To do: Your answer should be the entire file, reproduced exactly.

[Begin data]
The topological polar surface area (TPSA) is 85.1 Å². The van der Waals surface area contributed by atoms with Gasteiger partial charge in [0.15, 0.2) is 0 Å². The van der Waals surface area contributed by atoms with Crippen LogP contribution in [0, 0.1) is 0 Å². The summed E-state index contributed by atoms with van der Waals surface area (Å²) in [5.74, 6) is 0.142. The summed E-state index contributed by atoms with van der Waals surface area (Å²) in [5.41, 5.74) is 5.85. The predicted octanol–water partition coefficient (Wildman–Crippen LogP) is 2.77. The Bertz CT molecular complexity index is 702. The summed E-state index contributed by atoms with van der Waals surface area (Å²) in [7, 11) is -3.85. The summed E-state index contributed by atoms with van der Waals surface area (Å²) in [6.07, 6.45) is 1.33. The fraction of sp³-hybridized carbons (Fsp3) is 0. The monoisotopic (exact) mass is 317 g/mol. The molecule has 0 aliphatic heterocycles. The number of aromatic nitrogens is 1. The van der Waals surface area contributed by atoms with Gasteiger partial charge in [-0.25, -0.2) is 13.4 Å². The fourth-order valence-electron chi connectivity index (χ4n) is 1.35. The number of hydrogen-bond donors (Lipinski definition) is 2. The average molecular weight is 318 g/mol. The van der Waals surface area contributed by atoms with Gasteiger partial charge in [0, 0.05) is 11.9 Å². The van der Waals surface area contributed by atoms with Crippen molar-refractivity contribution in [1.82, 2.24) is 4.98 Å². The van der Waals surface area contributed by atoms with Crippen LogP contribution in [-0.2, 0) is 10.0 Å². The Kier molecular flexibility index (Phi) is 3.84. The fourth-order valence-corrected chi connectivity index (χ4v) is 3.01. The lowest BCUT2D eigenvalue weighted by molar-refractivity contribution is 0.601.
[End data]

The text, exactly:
The topological polar surface area (TPSA) is 85.1 Å². The van der Waals surface area contributed by atoms with Gasteiger partial charge in [0.15, 0.2) is 0 Å². The van der Waals surface area contributed by atoms with Crippen LogP contribution in [0, 0.1) is 0 Å². The summed E-state index contributed by atoms with van der Waals surface area (Å²) in [5.74, 6) is 0.142. The summed E-state index contributed by atoms with van der Waals surface area (Å²) in [5.41, 5.74) is 5.85. The predicted octanol–water partition coefficient (Wildman–Crippen LogP) is 2.77. The Bertz CT molecular complexity index is 702. The summed E-state index contributed by atoms with van der Waals surface area (Å²) in [7, 11) is -3.85. The summed E-state index contributed by atoms with van der Waals surface area (Å²) in [6.07, 6.45) is 1.33. The fraction of sp³-hybridized carbons (Fsp3) is 0. The monoisotopic (exact) mass is 317 g/mol. The molecule has 0 aliphatic heterocycles. The number of aromatic nitrogens is 1. The van der Waals surface area contributed by atoms with Gasteiger partial charge in [-0.25, -0.2) is 13.4 Å². The fourth-order valence-electron chi connectivity index (χ4n) is 1.35. The number of hydrogen-bond donors (Lipinski definition) is 2. The average molecular weight is 318 g/mol. The van der Waals surface area contributed by atoms with Gasteiger partial charge in [0, 0.05) is 11.9 Å². The van der Waals surface area contributed by atoms with Crippen molar-refractivity contribution in [1.82, 2.24) is 4.98 Å². The van der Waals surface area contributed by atoms with Crippen LogP contribution in [-0.2, 0) is 10.0 Å². The Kier molecular flexibility index (Phi) is 3.84. The fourth-order valence-corrected chi connectivity index (χ4v) is 3.01. The lowest BCUT2D eigenvalue weighted by molar-refractivity contribution is 0.601.